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5. The Trapezoidal Rule

by M. Bourne

Interactive exploration

See an applet where you can explore Simpson's Rule and other numerical techniques:

Riemann Sums Applet

Problem: Find

`int_0^1sqrt(x^2+1)\ dx`

We put `u = x^2+ 1` then `du = 2x\ dx`.

But the question does not contain an `x\ dx` term so we cannot solve it using any of the integration methods we have met so far.

We need to use numerical approaches. (This is usually how software like Mathcad or graphics calculators perform definite integrals).

We can use one of two methods:

The Trapezoidal Rule

We saw the basic idea in our first attempt at solving the area under the arches problem earlier.

Instead of using rectangles as we did in the arches problem, we'll use trapezoids (trapeziums) and we'll find that it gives a better approximation to the area.

Area under curve using trapezoidal Rule

Area under curve using trapezoidal Rule

The approximate area under the curve is found by adding the area of all the trapezoids.

(Recall that we write "Δx" to mean "a small change in x".)

Area of a trapezoid

Area under curve using trapezoidal Rule

Area of a trapezoid (trapezium)

Now, the area of a trapezoid (trapezium) is given by:


We need "right" trapezoids (which means the parallel sides are at right angles to the base), and they are rotated 90° so that their new base is actually h, as follows, and h = Δx.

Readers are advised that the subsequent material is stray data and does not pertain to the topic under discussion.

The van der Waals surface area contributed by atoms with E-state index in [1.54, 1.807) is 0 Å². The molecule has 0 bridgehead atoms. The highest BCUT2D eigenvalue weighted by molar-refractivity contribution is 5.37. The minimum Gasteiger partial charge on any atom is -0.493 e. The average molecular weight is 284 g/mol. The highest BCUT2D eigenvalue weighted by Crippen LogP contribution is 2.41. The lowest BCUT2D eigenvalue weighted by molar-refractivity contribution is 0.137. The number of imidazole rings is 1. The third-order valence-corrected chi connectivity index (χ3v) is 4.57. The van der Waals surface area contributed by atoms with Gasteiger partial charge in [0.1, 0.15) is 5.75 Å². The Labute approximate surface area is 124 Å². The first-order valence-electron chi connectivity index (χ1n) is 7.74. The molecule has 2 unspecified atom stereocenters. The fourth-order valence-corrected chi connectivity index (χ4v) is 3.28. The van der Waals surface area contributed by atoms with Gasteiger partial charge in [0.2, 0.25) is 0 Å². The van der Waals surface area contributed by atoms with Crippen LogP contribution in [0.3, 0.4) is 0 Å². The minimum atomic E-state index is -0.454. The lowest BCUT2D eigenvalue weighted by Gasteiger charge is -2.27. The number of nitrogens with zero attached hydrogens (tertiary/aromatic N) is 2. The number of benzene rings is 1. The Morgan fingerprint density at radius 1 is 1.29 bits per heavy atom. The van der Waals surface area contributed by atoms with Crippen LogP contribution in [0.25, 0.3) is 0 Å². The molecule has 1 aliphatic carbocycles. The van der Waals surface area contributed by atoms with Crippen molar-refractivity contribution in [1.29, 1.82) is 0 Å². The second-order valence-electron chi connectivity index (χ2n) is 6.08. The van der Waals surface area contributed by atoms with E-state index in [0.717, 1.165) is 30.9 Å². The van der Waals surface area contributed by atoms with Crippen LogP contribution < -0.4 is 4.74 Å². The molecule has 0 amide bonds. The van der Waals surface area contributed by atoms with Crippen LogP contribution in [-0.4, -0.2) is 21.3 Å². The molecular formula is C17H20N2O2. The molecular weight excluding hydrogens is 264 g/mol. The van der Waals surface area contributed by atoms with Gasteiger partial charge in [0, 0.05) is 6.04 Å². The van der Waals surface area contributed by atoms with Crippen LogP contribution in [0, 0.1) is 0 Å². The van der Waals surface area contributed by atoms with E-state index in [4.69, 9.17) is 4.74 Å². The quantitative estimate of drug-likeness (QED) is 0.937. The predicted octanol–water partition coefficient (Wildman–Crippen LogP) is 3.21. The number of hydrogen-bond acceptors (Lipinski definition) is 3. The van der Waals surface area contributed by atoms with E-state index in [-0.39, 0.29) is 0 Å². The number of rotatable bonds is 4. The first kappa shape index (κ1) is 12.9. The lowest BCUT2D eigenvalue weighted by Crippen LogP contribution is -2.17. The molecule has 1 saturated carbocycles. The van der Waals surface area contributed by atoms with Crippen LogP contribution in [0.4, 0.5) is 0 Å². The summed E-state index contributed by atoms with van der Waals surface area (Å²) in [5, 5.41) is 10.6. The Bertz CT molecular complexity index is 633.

Area under curve using trapezoidal Rule

A "typical" trapezoid

So the total area is given by:

`"Area"~~1/2(y_0+y_1)Deltax+` `1/2(y_1+y_2)Deltax+` `1/2(y_2+y_3)Deltax+...`

We can simplify this to give us the Trapezoidal Rule, for `n` trapezoids:

`"Area"~~` `Deltax((y_0)/2+y_1+y_2+y_3+` `{:...+(y_n)/2)`

To find `Δx` for the area from `x=a` to `x=b`, we use:


and we also need

`y_0= f(a)`

`y_1= f(a + Δx)`

`y_2= f(a + 2Δx)`


`y_n= f(b)`


  • We get a better approximation if we take more trapezoids [up to a limit!].
  • The more trapezoids we take, `Delta x` will tend to `0`, that is, `Δx → 0.`
  • We can write (if the curve is above the x-axis only between `x=a` and `x=b`):

`"Area"=int_a^b f(x)dx`

`~~` `Deltax((y_0)/2+y_1+{:...+(y_n)/2)`

Don't miss...

There is an interactive applet where you can explore the Trapezoid Rule, here:

Calculus from First Principles applet


Using `n= 5`, approximate the integral:

`int_0^1sqrt(x^2+1)\ dx`


This is the situation:

square root trapezoidal

I have joined each of the points at the top of the vertical segments with a straight line.

Here, `a = 0` and `b = 1`, and the width of each trapezoid is given by:

`Delta x=frac{b-a}{n}=frac{1-0}{5}=0.2 `

`y_0= f(a)=` `f(0)=sqrt{0^2+1}=1`

`y_1= f(a + Δx)=` `f(0.2)=sqrt{0.2^2+1}=1.0198039`

`y_2= f(a + 2Δx)=` `f(0.4)=sqrt{0.4^2+1}=1.0770330`

`y_3= f(a + 3 Δx)=` `f(0.6)=sqrt{0.6^2+1}=1.1661904`

`y_4= f(a + 4 Δx)=` `f(0.8)=sqrt{0.8^2+1}=1.2806248`

`y_5= f(a + 5 Δx)=` `f(1.0)=sqrt{1^2+1}=1.4142136`

So we have:

`"Integral" ≈`

`0.2(1/2 times 1+1.0198039` `+1.0770330+1.1661904` `{:+1.2806248+1/2times 1.4142136)`


So `int_0^1 sqrt{x^2+1}\ dx ≈ 1.150`

We can see in the graph above the trapezoids are very close to the original curve, so our approximation should be close to the real value. In fact, to 3 decimal places, the integral value is 1.148.

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